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  • July 13, 2014
  • Last updated: 12:58am
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Results 1 - 10 of 48 for gas plant

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  1. Magazines - Post Magazine - FOOD

    Spice market: Mastic fantastic

    Posted Jun 14th 2014, 11:58pm by Susan Jung

    ... Susan Jung Susan Jung Mastic is one of the more interesting spices. Unlike those that are obtained from the bark, seed, leaf or fruit of a plant, mastic is a resin from the Pistacia lentiscus, an evergreen tree that grows around the Mediterranean. Mastic, like other types of resin, is extracted by cutting into bark, which then exudes the gummy, thick liquid. It's then dried ...

  2. Magazines - Post Magazine - FOOD

    Spice market: Nigella seeds

    Posted Jun 08th 2014, 12:58am by Susan Jung

    ... Susan Jung Susan Jung Black magic If you were to say "nigella" to most foodies, they'd probably think of British celebrity chef Nigella Lawson rather than the spice. Nigella seeds- which come from the Nigella sativa plant and go by other names, including black cumin, kalonji and kalo jira- look like small, sharp, jet-black sesame seeds. They don't have much ...

  3. Magazines - Post Magazine - FOOD

    Q&A: Chef Eneko Atxa of Azurmendi

    Posted May 31st 2014, 11:58pm by Vanessa Yung

    ... hallway with many plants where they have a sophisticated but casual and fun picnic. They will then have a tour of the kitchen before they sit down in the dining room." Tell us about the title ...

  4. News - World - FOOD

    Hampton Creek Foods, funded partly by Bill Gates, cracking artificial egg

    Posted Dec 09th 2013, 08:46pm by AP

    ... "hits", said Josh Tetrick, the company's CEO. "Our approach is to use plants that are much more sustainable- less greenhouse gas emissions, less water, no animal involved and a whole lot ... Associated Press in San Francisco Firm funded partly by Bill Gates has delivered first plant-based substitute, Just Mayo, to stores Start-up tries to crack artificial egg The startup ...

  5. Magazines - Post Magazine - FOOD

    Spice market: chervil

    Posted Apr 20th 2014, 12:37am by Susan Jung

    ... Susan Jung Susan Jung Feather duster Chervil is the refined cousin of the parsley family. Delicate in looks, flavour and fragrance, chervil- with its feathery leaves- is far less assertive than other plants in the apiaceae family, which includes celery, carrot and flat-leaf parsley. In Hong Kong, chervil is more expensive than other types of parsley. To store it, wrap the base ...

  6. Magazines - Post Magazine - FOOD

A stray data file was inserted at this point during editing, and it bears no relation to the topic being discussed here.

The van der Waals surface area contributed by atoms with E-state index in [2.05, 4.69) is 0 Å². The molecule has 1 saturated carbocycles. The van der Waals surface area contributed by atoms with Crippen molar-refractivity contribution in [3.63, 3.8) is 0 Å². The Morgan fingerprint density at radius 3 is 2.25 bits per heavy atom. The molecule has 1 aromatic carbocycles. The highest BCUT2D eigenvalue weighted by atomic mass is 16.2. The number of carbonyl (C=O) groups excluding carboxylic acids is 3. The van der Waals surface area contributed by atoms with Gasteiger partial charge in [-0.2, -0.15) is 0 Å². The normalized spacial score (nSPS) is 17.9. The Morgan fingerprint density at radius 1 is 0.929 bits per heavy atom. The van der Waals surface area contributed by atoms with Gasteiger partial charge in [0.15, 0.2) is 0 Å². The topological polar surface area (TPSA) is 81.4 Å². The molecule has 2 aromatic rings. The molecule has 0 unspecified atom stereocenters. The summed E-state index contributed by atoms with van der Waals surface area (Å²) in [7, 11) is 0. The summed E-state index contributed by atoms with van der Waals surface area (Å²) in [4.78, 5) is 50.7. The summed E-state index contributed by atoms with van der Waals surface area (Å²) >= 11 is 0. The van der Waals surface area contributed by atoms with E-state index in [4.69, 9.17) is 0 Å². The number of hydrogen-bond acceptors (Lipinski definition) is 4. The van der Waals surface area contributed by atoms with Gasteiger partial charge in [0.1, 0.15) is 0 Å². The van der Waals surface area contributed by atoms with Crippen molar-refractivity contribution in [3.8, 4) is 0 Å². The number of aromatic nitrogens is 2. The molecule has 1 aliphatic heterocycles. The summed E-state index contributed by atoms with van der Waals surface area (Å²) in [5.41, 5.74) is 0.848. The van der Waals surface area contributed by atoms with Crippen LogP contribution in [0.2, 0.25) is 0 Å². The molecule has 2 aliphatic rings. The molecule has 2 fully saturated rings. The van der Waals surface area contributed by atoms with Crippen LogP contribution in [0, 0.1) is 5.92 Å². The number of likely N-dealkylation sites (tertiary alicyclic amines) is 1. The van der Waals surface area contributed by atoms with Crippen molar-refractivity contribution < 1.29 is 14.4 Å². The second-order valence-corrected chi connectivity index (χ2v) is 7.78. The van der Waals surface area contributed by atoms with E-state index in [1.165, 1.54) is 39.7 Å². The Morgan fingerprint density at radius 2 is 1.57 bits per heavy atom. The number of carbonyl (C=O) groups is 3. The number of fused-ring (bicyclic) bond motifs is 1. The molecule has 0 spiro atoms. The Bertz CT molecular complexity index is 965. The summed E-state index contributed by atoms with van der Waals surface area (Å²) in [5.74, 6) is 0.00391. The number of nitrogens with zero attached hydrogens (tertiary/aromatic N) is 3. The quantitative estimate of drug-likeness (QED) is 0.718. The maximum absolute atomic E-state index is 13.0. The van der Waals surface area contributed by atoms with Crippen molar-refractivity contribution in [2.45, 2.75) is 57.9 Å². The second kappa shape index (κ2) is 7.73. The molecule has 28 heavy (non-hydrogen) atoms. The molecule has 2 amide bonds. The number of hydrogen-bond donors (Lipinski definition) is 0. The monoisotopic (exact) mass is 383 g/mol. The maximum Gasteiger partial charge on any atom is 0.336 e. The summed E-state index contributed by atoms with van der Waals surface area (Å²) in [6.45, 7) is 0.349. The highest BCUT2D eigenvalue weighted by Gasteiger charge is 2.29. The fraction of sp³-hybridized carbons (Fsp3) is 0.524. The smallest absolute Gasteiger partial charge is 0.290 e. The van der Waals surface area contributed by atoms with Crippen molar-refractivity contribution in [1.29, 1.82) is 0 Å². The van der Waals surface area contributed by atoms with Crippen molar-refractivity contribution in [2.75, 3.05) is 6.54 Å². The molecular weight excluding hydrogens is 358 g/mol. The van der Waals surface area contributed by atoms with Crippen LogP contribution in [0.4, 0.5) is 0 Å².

Spice market: capers

    Posted Mar 29th 2014, 10:11pm by Susan Jung

    ... them but they can also be salted. And although the caper is a fairly common ingredient, the fruit of the plant, called the caper berry (below), which is preserved the same way, is not as well ...

  7. News - World - FOOD

    Nutrition warning as study finds more people relying on fewer food crops

    Posted Mar 04th 2014, 09:41pm by NYT

    ... "a decline in the total number of plant species upon which humans depend for food". More people were relying on "a short list of major food crops", such as wheat, corn and soy, ...

  8. Magazines - Post Magazine - FOOD

    Spice market: caraway

    Posted Feb 15th 2014, 11:00pm by Susan Jung

    ... Susan Jung Susan Jung Capital seed Caraway is a spice that, in my mind, is inextricably linked to many cuisines of northern and eastern Europe and the Baltic states, where it is used in breads, charcuterie, pickles, savoury dishes and even desserts, cheese and liqueurs. The plant is prized primarily for its small, ridged and curved fruits (although they are usually referred ...

  9. Magazines - Post Magazine - FOOD

    Spice market: paprika

    Posted Jan 18th 2014, 10:41pm by Susan Jung

    ... Susan Jung Susan Jung Powder ranges There seems to be a fine line between paprika and chilli powder- where one ends and the other begins is rather vaguely defined. Both are made from capsicums, the broad species of plants that give us everything from the mild bell pepper to the fiery hot habanero. But while chilli powder is hot (on the Scoville scale of spiciness), paprika ...

  10. Magazines - Post Magazine - FOOD

    Seasons: the tender side of cardoons

    Posted Nov 04th 2012, 12:00am by Susan Jung

    ... Susan Jung Susan Jung At the market, the cardoon looks somewhat like mutant celery, with jagged spikes that run along each of its fibrous stalks. It's only when you see the plant growing in the field that you notice its greater resemblance to the artichoke. It's the stalks of the cardoon plant that are commonly eaten as a vegetable; with the artichoke plant, it's ...




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